After all, from Harry Potter and the Philosopher’s Stone on, the supreme vitamin of J.K. Rowling’s books – the magic readability element that rivalled Agatha Christie – was the way they combined broomstick rides of magic and the supreme evil of Voldemort with the traditional boarding school story and the subset of this is the very enriching effect of the adult characters – Dumbledore, Professor McGonagall, Snape, etc. One of Rowling’s contributions to preserving the best of British culture is that the grown-ups were played in the films by the likes of Maggie Smith and Richard Harris (eventually replaced by Michael Gambon as Dumbledore), by Alan Rickman and Imelda Staunton. One upshot is that millennials know these old-timers where they would not be able to place Vanessa Redgrave or Glenda Jackson.

Of course, a further consequence with the films is that the older characters tend to be cut back to get all the Quidditch spectacularism on screen so that in some ways the fullest dramatic realisation of the books was to listen to them read aloud by Stephen Fry or Jim Dale. (Then again, the books themselves become inordinately long and actually reach their peak in The Prisoner of Azkaban which is also the best of the films.)

None of this is meant to deny the delights of the abridged show which is liable to thrill people who have not seen the longer, subtler version of Cursed Child. And the performances are, as ever, fine. Ben Walter is a convincing Albus Potter and Nyx Calder is a pretty perfect foil as Scorpius Malfoy. Garth Reeves has the right amount of improvised gravitas as the grown-up dad Harry and Lucy Goleby is fine as Ginny. Some critics have taken to task the abridgment of what Jessica Vickers gets to do as Delphi Diggory because the cut-back Cursed Child elongates and distorts the very supple and superbly paced drama of the Rowling/Jack Thorne original. Still, we have David Ross Patterson’s Snape and if he’s not the late Alan Rickman he’s certainly something.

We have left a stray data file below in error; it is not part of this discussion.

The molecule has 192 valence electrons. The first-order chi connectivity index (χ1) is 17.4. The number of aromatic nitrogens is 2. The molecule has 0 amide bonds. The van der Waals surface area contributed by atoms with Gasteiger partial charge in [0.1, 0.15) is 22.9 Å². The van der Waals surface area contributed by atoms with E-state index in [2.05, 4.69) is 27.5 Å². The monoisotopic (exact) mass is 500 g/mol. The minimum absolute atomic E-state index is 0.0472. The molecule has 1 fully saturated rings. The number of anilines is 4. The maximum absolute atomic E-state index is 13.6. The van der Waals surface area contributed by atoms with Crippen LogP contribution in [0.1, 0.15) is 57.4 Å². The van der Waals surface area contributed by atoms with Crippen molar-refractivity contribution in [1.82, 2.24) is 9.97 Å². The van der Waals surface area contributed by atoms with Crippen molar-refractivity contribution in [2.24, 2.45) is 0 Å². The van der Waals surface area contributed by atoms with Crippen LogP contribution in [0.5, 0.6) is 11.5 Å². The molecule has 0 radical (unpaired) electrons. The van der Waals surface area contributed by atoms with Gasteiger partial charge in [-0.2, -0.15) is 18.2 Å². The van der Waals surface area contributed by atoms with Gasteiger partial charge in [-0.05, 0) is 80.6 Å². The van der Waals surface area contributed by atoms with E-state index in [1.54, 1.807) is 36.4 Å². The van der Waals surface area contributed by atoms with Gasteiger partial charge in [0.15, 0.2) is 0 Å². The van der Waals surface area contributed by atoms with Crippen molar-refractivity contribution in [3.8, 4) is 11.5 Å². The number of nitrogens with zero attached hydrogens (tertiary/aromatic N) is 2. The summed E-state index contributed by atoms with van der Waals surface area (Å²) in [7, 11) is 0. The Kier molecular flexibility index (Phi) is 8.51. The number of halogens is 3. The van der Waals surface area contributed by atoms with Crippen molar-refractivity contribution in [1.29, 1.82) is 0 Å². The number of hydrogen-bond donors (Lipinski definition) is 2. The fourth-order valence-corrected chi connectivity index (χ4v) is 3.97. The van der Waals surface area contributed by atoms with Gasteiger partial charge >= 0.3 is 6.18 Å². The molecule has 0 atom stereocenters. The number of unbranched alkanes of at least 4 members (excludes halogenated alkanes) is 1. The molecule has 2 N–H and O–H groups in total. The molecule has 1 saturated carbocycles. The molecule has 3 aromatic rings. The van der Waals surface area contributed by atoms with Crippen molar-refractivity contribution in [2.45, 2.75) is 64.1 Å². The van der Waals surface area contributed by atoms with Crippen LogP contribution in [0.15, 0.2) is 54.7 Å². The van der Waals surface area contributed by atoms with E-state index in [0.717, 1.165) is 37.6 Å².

All this culminated in the very different drama of Australia changing government a few days later in what is arguably the most dramatic election result since 1972. We have witnessed the decimation of the traditional Liberal party and the exit of some of its most formidable moderates such as Dave Sharma and Tim Wilson not to mention the staggering defeat in Kooyong of the former treasurer Josh Frydenberg who was destined to inherit the leadership of the Coalition if Scott Morrison was defeated. The rise of the ‘teals’ may be every bit as significant as that of the DLP in the 1950s.